One type of 501(c)(3) is a charitable nonprofit organization. It enjoys tax exemptions and tax deductions on donations. For a charitable nonprofit organization to become a tax-exempt 501(c)(3), it must pass 3 tests and also say clearly that they will not exist for the personal gain of its owners, staff, families, associates, or supporters.
The 3 tests are:
- Organizational Test
- The nonprofit is created for a lawful purpose in any one of the 7 categories.
- These categories are: religious, charitable, against animal or child cruelty, scientific, educational, public safety testing, or assist in advancing national or international sports competitions.
- The nonprofit is created for a lawful purpose in any one of the 7 categories.
- Political Test
- Organization must declare it will not participate in a political race for any candidate or spend money for political reasons.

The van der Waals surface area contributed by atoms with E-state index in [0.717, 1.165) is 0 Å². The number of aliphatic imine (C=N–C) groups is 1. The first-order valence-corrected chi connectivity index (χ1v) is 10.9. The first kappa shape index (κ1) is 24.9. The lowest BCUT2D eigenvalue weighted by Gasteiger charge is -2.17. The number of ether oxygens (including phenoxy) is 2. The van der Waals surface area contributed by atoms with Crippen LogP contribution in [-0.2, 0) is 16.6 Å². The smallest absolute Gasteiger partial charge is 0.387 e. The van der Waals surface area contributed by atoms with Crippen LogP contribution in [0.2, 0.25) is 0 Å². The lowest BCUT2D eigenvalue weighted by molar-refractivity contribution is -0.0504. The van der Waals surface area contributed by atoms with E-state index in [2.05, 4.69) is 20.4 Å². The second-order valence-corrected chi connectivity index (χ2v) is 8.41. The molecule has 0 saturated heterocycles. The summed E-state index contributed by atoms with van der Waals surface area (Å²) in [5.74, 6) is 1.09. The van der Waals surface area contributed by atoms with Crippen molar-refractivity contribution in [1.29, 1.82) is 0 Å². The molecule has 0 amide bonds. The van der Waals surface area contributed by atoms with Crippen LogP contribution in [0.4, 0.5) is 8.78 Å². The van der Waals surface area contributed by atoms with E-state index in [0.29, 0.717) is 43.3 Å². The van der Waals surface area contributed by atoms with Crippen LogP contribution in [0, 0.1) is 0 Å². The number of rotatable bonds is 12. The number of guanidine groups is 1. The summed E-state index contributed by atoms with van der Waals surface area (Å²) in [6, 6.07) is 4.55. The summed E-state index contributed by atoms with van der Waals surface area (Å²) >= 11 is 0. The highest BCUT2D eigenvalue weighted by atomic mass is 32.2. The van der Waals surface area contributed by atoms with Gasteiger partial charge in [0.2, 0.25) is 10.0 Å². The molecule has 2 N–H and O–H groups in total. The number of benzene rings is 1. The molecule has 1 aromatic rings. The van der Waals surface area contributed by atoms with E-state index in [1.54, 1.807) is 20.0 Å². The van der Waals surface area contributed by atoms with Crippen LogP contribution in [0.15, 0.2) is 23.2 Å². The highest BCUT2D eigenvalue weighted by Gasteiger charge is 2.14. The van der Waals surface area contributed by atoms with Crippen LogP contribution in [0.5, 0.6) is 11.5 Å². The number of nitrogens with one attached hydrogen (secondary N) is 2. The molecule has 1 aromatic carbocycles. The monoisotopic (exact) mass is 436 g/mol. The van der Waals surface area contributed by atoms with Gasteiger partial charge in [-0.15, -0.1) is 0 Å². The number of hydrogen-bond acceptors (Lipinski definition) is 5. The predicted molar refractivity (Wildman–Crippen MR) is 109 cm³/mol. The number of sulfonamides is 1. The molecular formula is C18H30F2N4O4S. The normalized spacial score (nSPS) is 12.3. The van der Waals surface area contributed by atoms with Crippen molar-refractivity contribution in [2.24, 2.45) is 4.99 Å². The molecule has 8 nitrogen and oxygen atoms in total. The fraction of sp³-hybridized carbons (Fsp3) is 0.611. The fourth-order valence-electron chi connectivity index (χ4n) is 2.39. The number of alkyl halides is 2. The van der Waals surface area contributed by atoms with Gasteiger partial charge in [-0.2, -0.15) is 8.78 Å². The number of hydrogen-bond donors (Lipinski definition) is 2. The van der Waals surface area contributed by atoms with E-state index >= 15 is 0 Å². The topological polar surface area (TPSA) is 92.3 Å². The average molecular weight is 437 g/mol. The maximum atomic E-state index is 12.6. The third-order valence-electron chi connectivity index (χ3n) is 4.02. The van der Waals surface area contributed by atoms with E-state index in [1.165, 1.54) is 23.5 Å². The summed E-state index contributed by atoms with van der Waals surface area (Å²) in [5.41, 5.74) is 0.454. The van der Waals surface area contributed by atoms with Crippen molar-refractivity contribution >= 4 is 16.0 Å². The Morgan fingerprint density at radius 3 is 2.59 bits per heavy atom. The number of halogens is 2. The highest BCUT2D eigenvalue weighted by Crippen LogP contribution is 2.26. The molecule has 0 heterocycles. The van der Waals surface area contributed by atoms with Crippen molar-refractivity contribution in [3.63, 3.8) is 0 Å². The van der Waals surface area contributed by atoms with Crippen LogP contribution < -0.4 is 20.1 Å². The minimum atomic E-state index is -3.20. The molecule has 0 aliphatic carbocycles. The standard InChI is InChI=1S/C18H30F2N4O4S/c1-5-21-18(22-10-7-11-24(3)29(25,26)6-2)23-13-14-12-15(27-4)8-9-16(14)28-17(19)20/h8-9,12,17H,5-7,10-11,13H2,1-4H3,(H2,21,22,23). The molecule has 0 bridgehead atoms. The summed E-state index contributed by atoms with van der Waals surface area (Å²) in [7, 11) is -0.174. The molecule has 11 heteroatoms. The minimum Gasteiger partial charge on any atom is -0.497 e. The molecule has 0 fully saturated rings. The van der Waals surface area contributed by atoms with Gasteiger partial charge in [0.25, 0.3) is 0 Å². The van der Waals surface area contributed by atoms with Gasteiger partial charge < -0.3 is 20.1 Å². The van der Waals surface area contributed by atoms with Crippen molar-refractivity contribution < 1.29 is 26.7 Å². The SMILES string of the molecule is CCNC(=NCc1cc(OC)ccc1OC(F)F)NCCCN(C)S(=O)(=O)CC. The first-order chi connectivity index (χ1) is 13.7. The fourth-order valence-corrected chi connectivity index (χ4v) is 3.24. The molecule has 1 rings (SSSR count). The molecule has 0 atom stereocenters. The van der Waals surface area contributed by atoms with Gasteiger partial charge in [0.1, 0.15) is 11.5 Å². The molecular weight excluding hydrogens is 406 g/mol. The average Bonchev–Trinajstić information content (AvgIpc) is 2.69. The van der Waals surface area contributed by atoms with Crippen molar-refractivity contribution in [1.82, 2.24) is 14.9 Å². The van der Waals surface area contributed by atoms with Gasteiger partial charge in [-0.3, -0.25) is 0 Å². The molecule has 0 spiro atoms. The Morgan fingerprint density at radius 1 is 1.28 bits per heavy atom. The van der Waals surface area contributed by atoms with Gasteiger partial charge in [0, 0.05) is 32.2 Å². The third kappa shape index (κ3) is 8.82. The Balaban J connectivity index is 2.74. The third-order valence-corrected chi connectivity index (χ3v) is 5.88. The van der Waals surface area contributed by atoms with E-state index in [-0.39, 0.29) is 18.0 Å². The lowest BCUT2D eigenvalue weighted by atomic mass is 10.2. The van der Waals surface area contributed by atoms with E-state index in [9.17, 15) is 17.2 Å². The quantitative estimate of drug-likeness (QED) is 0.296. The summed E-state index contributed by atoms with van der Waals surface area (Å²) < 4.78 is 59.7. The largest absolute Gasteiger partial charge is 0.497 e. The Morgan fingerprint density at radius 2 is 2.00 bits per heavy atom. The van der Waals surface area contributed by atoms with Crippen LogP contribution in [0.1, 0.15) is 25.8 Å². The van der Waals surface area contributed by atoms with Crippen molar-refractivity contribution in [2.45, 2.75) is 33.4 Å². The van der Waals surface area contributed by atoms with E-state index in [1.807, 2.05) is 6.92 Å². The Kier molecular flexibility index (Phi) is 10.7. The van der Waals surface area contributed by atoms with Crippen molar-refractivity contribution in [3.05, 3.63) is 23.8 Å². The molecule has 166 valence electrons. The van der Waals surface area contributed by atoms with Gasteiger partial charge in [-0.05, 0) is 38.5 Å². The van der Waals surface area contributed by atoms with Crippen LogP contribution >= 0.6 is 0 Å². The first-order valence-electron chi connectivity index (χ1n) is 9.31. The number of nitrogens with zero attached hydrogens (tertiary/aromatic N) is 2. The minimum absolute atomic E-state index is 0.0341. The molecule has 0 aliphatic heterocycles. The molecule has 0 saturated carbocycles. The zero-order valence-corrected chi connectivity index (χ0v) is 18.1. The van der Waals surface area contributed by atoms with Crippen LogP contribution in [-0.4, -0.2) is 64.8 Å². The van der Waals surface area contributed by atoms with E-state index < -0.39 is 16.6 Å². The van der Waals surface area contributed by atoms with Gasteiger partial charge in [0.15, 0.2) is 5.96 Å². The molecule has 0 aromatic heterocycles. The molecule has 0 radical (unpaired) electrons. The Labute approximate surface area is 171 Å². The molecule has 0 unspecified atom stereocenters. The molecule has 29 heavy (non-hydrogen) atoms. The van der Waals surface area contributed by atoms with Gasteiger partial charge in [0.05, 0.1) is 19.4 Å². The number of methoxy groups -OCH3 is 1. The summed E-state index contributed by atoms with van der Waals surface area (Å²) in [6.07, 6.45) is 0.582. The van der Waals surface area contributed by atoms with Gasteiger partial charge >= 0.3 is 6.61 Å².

- Charitable organizations cannot act in a biased manner toward politics or legislation.
- Asset Test
- Include in its charter that incomes cannot receive assets or income (except to compensate fairly for their services).
What Is the Difference between Nonprofit and Tax Exempt?
- Nonprofit means the state law has declared it as such.
- Tax-exempt is the federal income tax exemption, as per the IRS and certain state taxes.
To apply to be federally tax-exempt by the IRS, corporations must first have been given a nonprofit state through the state.
What Is a Nonprofit?
An organization that runs to provide a public purpose, instead of to provide personal monetary gain to its members is a nonprofit. But just because it is nonprofit does not mean that it cannot make a profit. In fact, it does make a profit as it offers goods and/or services. It may even invest in the stock market. But nonprofits are different than other institutions that make income because nonprofits do not have “profit sharing.”
The legal process in setting up a nonprofit varies significantly from one state to another. In many states, you must file Articles of Organization or a Certification of Formation, which states the day you created the corporation.
How Do You Apply for Nonprofit Status?